Date Published: October 24, 2013
Publisher: Public Library of Science
Author(s): Nadine Honke, Namir Shaabani, Dong-Er Zhang, George Iliakis, Haifeng C. Xu, Dieter Häussinger, Mike Recher, Max Löhning, Philipp A. Lang, Karl S. Lang, Matthias G. von Herrath.
Infection with viruses carrying cross-reactive antigens is associated with break of immunological tolerance and induction of autoimmune disease. Dendritic cells play an important role in this process. However, it remains unclear why autoimmune-tolerance is broken during virus infection, but usually not during exposure to non-replicating cross-reactive antigens. Here we show that antigen derived from replicating virus but not from non-replicating sources undergoes a multiplication process in dendritic cells in spleen and lymph nodes. This enforced viral replication was dependent on Usp18 and was essential for expansion of autoreactive CD8+ T cells. Preventing enforced virus replication by depletion of CD11c+ cells, genetically deleting Usp18, or pharmacologically inhibiting of viral replication blunted the expansion of autoreactive CD8+ T cells and prevented autoimmune diabetes. In conclusion, Usp18-driven enforced viral replication in dendritic cells can break immunological tolerance and critically influences induction of autoimmunity.
Autoimmune diabetes in humans is characterized by immunological destruction of beta islet cells in the pancreas; this cellular destruction leads to hyperglycemia . T cells specific for beta islet cell antigens play an important role in the development of the disease and have been found to arise after exposure to viruses that contain cross-reactive epitopes –. Viruses known to contain cross-reactive epitopes are enterovirus, rubella virus, and rotavirus. Infection with these viruses is often found during the onset of diabetes –. Recent evidence of the ability of viruses to induce diabetes comes from epidemiological and genetic analyses, which have shown that functional polymorphisms in interferon-regulating genes are strongly associated with autoimmune diabetes –. Thus, viral infection is associated with the onset of autoimmune diabetes in humans, and molecular mimicry is an obvious explanation for the immunological destruction of pancreatic beta cells. Besides viruses, several other pathogens and environmental proteins, such as bovine serum albumin (BSA) and beta-casein, carry cross-reactive epitopes to beta islet cells –. Because both substances are found in cow milk, many people are exposed to those antigens. However, this exposure is not strongly linked to the induction of autoreactive T cells or to the occurrence of autoimmune diabetes , . Several bacterial species (e.g. Escherichia coli, Pseudomonas species, and Campylobacter) are known to carry epitopes that are cross-reactive to beta islet cells , . Although infection with these opportunistic pathogens will lead to presentation of cross-reactive beta islet antigens in combination with high amounts of bacterial Toll-like receptor (TLR) ligands, the contribution of these bacteria to the incidence of diabetes remains uncertain . Thus, cross-reactive viruses, are more efficient than other cross-reactive antigens in breaking immunologic tolerance.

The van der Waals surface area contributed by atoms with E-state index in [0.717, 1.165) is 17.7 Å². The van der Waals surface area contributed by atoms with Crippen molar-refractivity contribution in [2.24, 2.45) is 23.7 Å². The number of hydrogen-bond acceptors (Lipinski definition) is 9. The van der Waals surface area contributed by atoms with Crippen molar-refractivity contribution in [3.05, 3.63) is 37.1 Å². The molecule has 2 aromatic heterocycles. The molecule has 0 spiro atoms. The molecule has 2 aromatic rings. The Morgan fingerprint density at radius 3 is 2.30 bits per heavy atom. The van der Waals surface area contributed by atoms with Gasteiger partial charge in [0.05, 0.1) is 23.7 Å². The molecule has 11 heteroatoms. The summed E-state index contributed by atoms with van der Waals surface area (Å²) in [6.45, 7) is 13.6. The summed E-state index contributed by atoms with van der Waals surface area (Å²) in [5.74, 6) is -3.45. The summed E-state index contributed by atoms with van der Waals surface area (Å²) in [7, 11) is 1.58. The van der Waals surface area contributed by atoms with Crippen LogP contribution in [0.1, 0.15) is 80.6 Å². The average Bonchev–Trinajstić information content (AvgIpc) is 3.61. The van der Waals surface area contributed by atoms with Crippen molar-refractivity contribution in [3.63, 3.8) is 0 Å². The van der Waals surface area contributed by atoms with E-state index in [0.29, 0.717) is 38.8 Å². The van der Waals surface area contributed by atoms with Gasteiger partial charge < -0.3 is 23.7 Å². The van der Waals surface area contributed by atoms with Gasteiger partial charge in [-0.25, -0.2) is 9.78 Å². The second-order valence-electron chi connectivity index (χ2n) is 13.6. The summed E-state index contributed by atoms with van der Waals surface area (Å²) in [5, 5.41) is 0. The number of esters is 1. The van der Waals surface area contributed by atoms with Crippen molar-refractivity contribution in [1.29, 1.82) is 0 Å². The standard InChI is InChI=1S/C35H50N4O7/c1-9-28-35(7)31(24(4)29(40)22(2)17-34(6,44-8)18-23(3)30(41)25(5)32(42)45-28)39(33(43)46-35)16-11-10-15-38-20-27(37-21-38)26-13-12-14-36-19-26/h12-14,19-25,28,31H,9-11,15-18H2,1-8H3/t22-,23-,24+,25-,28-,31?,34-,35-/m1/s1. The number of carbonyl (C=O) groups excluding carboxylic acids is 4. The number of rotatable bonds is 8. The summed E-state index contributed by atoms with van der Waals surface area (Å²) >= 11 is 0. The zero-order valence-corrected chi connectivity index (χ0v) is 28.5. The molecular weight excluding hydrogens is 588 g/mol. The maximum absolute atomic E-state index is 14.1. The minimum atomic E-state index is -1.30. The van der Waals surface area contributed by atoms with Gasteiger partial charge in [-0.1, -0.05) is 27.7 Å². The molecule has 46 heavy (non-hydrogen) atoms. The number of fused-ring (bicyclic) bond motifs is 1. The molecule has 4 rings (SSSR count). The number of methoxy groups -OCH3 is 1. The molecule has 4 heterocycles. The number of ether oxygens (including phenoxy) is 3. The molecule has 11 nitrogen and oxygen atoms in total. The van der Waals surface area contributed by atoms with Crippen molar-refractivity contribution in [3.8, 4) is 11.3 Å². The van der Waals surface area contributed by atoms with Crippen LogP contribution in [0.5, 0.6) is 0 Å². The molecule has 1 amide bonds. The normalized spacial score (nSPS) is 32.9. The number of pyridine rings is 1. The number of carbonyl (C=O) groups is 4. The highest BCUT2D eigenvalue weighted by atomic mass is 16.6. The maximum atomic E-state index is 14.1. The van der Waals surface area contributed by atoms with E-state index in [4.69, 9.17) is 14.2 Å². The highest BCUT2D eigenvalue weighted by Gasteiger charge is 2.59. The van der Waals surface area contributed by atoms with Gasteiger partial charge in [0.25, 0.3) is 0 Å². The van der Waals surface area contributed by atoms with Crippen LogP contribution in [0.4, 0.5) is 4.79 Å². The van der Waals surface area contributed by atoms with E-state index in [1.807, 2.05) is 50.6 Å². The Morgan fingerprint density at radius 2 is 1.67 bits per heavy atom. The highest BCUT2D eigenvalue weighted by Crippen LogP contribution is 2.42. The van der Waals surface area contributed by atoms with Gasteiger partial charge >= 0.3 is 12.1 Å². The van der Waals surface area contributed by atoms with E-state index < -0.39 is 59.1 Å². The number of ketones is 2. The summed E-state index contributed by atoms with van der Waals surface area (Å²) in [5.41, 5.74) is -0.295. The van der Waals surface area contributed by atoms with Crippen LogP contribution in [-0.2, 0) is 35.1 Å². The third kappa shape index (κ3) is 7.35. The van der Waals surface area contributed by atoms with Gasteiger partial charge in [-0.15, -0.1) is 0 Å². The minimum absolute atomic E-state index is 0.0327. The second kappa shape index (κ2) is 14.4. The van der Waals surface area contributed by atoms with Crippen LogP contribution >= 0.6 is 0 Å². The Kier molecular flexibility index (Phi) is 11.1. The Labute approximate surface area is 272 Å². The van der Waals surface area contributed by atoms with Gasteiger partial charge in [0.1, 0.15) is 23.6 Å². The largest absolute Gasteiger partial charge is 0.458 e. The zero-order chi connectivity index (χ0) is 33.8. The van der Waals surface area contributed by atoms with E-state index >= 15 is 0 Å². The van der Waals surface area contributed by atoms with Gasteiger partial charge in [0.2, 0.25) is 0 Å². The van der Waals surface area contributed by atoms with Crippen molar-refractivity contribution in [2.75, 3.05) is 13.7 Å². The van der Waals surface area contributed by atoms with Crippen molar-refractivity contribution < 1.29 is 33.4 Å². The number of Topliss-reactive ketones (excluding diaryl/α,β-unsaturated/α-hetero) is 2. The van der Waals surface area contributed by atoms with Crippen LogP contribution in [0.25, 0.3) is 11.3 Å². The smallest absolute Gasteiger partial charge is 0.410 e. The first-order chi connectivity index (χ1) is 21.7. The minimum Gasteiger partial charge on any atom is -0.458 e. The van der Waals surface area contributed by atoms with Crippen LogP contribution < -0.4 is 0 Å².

In this study we examined why replicating self-antigen is much more efficient in breaking autoimmune tolerance than the exposure to nonreplicating self-antigen. Our findings emphasize that the development of autoimmune diabetes requires active autoantigen replication in specialized APCs that are characterized by the expression of Usp18, a known inhibitor of type I interferon signaling . Since Usp18 expressing APCs are not responsive to the antiviral actions of type I interferons, they act as endogenous “replicators” of autoantigen.